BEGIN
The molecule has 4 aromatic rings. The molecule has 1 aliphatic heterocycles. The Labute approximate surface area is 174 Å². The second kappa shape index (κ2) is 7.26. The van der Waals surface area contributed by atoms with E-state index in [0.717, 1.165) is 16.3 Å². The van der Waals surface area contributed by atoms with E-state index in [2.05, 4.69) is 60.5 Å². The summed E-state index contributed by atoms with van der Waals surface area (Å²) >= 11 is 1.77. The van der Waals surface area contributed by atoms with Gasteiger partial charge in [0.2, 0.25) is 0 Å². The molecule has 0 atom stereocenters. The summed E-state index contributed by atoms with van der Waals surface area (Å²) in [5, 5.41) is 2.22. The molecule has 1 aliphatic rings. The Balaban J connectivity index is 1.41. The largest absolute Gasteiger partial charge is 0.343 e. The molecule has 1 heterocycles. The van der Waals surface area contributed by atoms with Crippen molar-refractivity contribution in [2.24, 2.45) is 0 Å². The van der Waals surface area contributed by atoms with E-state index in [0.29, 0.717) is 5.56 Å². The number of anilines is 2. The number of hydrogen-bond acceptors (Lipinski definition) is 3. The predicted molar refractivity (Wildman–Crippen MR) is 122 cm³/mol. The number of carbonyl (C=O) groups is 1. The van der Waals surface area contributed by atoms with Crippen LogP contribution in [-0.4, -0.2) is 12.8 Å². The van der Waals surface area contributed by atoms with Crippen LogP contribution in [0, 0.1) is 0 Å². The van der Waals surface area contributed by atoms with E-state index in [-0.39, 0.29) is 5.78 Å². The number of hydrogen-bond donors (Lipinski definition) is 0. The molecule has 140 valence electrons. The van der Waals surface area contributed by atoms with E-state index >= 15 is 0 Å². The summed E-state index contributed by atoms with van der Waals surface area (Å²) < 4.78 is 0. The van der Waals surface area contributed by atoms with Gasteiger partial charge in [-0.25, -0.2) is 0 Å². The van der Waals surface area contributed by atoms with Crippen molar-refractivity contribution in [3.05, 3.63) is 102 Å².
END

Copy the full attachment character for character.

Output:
The molecule has 4 aromatic rings. The molecule has 1 aliphatic heterocycles. The Labute approximate surface area is 174 Å². The second kappa shape index (κ2) is 7.26. The van der Waals surface area contributed by atoms with E-state index in [0.717, 1.165) is 16.3 Å². The van der Waals surface area contributed by atoms with E-state index in [2.05, 4.69) is 60.5 Å². The summed E-state index contributed by atoms with van der Waals surface area (Å²) >= 11 is 1.77. The van der Waals surface area contributed by atoms with Gasteiger partial charge in [0.2, 0.25) is 0 Å². The molecule has 0 atom stereocenters. The summed E-state index contributed by atoms with van der Waals surface area (Å²) in [5, 5.41) is 2.22. The molecule has 1 aliphatic rings. The Balaban J connectivity index is 1.41. The largest absolute Gasteiger partial charge is 0.343 e. The molecule has 1 heterocycles. The van der Waals surface area contributed by atoms with Crippen molar-refractivity contribution in [2.24, 2.45) is 0 Å². The van der Waals surface area contributed by atoms with E-state index in [0.29, 0.717) is 5.56 Å². The number of anilines is 2. The number of hydrogen-bond acceptors (Lipinski definition) is 3. The predicted molar refractivity (Wildman–Crippen MR) is 122 cm³/mol. The number of carbonyl (C=O) groups is 1. The van der Waals surface area contributed by atoms with Crippen LogP contribution in [-0.4, -0.2) is 12.8 Å². The van der Waals surface area contributed by atoms with Crippen LogP contribution in [0, 0.1) is 0 Å². The van der Waals surface area contributed by atoms with E-state index in [-0.39, 0.29) is 5.78 Å². The number of hydrogen-bond donors (Lipinski definition) is 0. The molecule has 140 valence electrons. The van der Waals surface area contributed by atoms with E-state index >= 15 is 0 Å². The summed E-state index contributed by atoms with van der Waals surface area (Å²) < 4.78 is 0. The van der Waals surface area contributed by atoms with Gasteiger partial charge in [-0.25, -0.2) is 0 Å². The van der Waals surface area contributed by atoms with Crippen molar-refractivity contribution in [3.05, 3.63) is 102 Å².